Local activists are fighting back as one-third of Poland declares itself an 'LGBT-free zone', and hatred towards queer people escalates under the ultra-conservative Law & Justice party.
One-third of Poland has declared itself free of "LGBT ideology", as state-sanctioned hatred towards queer people escalates under the ultra-conservative Law & Justice party. Writer Jake Hall speaks to the local activists fighting back.
Since November last year, Paulina Pajak has been working alongside fellow activists Jakub Gawron and Pawel Preneta to update an expansive, ever-changing ‘Atlas of Hate’, which maps out Poland’s so-called ‘LGBT-free zones’. At the time, there were approximately 90 zones. Now, there’s around 100.
Discussion or acknowledgement of queerness is banned in these areas, spurred on by a homophobic president who recently described LGBTQ+ people as “just an ideology”, and one “worse than communism.” This state-sanctioned hatred has been escalating since 2015, when the ultra-conservative Law & Justice party came into power. Their fundamentalist, pearl-clutching views have had a devastating impact on the lives of LGBTQ+ people across the country, but particularly in the notorious LGBT-free zones.
“Constant fear creeps into their lives,” says Pajak, whose inbox is often filled with these heartbreaking stories. “They weigh words more and more, they wonder if an item of clothing is too flashy, they choose their friend carefully and they consider emigration.” The mental impact of this endless self-surveillance is compounded by fear of being attacked or beaten in the streets, and Pajak claims this discrimination is seeping into schools, too. Citing an anonymous Facebook post, she describes one school which punishes students for wearing rainbow clothing.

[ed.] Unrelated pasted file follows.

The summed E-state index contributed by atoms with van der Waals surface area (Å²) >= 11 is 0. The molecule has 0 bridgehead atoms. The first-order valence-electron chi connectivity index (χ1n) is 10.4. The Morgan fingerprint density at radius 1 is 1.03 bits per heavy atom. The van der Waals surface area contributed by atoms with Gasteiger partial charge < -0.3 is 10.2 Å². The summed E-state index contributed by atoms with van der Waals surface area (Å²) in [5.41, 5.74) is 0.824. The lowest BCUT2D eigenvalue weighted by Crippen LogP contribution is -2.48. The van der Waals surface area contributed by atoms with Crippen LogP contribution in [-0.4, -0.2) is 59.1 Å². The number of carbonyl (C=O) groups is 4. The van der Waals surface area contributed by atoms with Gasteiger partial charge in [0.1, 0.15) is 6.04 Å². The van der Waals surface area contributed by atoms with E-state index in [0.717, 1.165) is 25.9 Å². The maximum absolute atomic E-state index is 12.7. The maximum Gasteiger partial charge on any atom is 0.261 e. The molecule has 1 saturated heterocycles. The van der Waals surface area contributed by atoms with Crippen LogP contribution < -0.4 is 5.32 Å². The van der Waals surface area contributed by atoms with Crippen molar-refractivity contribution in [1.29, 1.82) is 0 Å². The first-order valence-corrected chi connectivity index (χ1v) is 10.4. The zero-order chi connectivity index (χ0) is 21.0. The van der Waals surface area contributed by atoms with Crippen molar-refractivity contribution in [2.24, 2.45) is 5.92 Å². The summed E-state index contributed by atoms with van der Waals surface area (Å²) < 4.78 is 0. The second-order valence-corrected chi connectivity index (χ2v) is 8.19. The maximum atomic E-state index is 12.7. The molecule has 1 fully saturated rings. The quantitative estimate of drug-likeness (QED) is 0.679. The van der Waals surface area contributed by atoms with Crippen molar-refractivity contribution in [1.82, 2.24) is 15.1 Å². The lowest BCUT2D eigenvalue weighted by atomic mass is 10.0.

Protesting discrimination can have brutal consequences. Last month, the arrest of activist Margot Szutowicz (Szutowicz is non-binary and uses she/her pronouns) sparked a weekend of demonstrations in Warsaw, referred to online as the ‘Polish Stonewall’, during which 48 protestors were violently detained by police and then denied basic human rights, like access to lawyers and vital medication. Szutowicz was eventually released from pre-trial detention on August 28th, but before that she went on hunger strike for two weeks. Her reasoning was simple: “Dying from hunger is not the worst option when people are threatening you to be beaten to death.”